So with nothing much to lose we gave it a go ……here’s the best part …..he left there with his headache completely gone ….and even more amazing than that ….he left there with no voices !!!!!!! he told me this a week after the treatment because he couldn’t quite believe it ! They have been gone ever since he had treatment, which is now a couple of months!

 This was just amazing because his voices are with him all day every day running a constant commentary on his daily life and activities!

Neurolink is a technique to reconnect neural path ways that have been disrupted. The treatment is completely gentle an non invasive with a series of muscles tests and tapping technique

I thought I would let you know as this has been an amazing experience and We want to share this experience with others. We told the Neurolink practitioner about his voices whilst we were there.

 We are happy for you to pass this info on if you wanted to

 They have a website you may want to check out

 Take care

 We are always happy to share what works and what doesnt.


Hikoi for Healthy choices

Anne chapman started her walk from the top of the North Island of NZ to Wellington on the 12th December. Annie wants to see more healthy choices for people under mental health care.

We are supporting Annie in her walk to bring about change. You can see more details about her walk here on her blog.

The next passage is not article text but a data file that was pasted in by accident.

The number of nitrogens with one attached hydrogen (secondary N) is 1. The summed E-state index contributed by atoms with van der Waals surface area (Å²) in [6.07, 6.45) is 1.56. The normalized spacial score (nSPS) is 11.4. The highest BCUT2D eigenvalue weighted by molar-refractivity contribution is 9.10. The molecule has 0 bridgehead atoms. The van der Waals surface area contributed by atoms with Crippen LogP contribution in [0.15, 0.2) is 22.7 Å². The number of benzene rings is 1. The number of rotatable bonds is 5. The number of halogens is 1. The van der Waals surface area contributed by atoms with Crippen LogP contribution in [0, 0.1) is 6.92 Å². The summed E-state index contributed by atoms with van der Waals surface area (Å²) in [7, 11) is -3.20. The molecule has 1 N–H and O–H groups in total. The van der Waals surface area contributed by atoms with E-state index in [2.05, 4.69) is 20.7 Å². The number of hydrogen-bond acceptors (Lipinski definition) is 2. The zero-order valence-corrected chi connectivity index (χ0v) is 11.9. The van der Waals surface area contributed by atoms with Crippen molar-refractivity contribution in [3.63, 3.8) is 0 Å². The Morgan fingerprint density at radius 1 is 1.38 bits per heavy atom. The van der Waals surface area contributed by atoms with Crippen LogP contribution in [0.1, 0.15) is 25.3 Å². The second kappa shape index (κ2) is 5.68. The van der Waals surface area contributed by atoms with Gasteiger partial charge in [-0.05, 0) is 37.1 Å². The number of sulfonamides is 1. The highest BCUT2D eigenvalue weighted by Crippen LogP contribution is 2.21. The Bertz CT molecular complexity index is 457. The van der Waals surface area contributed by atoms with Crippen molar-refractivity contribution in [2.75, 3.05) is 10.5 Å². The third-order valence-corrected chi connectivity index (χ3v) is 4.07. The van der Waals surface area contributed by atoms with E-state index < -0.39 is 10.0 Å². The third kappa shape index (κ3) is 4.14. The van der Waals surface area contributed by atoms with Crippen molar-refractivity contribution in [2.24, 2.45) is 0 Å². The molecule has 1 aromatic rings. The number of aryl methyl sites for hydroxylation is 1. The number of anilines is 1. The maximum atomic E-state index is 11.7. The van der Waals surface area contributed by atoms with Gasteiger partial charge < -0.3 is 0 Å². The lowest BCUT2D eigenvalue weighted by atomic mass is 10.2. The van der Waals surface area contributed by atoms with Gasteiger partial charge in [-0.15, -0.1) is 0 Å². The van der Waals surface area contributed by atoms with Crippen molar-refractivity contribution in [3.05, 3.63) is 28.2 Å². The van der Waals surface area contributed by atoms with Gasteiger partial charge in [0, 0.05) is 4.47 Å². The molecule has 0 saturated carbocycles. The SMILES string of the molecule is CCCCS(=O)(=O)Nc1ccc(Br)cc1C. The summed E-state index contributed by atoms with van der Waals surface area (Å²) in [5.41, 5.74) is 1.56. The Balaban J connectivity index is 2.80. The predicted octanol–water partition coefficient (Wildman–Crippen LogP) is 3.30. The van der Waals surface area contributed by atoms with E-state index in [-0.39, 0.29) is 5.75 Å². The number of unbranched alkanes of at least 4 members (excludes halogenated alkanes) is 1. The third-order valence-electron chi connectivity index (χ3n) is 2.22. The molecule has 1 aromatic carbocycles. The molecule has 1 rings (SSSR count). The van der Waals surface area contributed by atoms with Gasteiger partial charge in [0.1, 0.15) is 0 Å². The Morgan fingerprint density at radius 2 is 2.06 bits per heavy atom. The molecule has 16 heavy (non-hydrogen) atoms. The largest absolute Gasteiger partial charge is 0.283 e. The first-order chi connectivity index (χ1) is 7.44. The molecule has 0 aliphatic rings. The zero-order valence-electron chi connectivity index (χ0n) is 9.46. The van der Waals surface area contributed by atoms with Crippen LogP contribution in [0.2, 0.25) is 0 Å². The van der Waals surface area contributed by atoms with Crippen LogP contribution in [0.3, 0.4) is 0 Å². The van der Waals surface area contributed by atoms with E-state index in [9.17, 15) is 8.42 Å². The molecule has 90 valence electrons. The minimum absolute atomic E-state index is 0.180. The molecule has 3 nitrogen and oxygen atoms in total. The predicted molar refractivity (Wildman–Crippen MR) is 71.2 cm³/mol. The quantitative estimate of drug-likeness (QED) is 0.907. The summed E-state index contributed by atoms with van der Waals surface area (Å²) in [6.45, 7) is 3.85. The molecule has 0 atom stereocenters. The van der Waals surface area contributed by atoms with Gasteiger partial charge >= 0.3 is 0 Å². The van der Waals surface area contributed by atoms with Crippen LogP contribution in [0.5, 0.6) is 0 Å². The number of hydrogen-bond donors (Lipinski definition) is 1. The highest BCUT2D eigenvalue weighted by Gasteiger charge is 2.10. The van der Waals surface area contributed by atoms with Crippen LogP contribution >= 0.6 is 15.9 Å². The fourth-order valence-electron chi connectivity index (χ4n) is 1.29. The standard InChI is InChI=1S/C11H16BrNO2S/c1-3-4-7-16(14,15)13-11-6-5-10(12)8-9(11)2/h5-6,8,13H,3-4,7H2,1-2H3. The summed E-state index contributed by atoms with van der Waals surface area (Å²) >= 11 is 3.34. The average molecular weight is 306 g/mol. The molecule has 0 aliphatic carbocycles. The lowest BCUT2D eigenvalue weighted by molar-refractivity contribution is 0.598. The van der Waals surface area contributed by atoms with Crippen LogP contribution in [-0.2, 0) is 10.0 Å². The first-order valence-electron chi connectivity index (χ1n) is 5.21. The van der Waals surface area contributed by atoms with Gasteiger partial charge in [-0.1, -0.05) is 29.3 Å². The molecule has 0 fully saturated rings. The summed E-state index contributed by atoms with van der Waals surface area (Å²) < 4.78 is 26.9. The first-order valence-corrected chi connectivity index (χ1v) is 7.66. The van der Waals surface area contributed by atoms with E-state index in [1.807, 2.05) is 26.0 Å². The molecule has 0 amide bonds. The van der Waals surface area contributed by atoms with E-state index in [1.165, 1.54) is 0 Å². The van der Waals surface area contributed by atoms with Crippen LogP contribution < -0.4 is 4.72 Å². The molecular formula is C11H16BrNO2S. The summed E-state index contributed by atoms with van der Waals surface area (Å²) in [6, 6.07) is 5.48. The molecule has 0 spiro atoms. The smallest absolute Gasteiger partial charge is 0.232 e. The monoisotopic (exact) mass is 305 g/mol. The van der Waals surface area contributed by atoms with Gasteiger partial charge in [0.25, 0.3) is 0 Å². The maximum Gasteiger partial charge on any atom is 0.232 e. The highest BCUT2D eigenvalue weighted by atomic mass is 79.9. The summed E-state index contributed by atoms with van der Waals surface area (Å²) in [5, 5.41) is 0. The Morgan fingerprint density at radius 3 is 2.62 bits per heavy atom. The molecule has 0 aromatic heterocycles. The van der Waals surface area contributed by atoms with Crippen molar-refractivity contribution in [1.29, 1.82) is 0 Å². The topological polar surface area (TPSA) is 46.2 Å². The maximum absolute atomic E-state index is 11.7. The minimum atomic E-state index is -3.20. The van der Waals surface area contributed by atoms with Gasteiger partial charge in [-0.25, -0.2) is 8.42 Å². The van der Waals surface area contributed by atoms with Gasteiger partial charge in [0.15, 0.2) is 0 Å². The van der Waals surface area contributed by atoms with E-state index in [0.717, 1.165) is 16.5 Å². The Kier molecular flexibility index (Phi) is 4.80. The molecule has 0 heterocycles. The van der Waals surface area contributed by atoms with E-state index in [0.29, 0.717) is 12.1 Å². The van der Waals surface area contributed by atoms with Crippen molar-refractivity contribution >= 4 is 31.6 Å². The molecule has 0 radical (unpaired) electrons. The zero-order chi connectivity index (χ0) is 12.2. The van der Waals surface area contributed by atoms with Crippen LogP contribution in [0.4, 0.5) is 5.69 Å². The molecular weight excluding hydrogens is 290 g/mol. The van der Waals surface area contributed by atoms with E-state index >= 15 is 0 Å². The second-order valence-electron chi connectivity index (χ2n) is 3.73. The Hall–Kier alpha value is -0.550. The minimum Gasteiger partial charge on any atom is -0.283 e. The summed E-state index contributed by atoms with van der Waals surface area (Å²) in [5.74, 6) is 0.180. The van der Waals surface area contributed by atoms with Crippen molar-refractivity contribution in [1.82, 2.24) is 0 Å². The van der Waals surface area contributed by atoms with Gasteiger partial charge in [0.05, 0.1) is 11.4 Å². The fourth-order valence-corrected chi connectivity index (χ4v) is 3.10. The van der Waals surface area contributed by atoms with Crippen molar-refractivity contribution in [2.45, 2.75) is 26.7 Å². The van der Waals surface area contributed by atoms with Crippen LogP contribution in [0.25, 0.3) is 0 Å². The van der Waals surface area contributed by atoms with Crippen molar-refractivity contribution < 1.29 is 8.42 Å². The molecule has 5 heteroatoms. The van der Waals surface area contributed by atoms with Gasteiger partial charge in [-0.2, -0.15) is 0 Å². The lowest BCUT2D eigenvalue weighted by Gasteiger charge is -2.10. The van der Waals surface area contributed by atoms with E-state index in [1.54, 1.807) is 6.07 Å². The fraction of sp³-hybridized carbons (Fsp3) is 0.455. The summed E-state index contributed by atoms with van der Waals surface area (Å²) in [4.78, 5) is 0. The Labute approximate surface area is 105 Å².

Go Annie. Any extra funds raised are to be donated to the Hearing Voices Network Aotearoa NZ, so we can continue to support voice hearers.



David Healy and Robert Whittaker Coming to NZ September 2011

Some of you may have heard of David Healy before, as Richard Bentall spoke about his book “let them eat Prozac”. Casper – are bringing both him and Robert Whittaker to New Zealand for Friday 2nd September 2011. Registrations close AUG 19 so get in quick!!
Here is a link to his website
Also accompanying him is Robert Whittaker- here is a link to a video of him speaking.
Very fascinating video I might add.
I have also imbedded another video on Robert Whittaker below

Phone: 09 442 1581 Mobile: 021 066 1872 Email:





This shocking story was in the New Zealand herald today. Highlighting the shocking lack of rights that people with mental illness are sometimes faced with when in care.

4:00AM Thursday Nov 05, 2009
By Patrick Gower

The Ombudsmen’s report claims several mentally ill patients have been treated inhumanely, including one who was restrained and kept in seclusion for almost six years.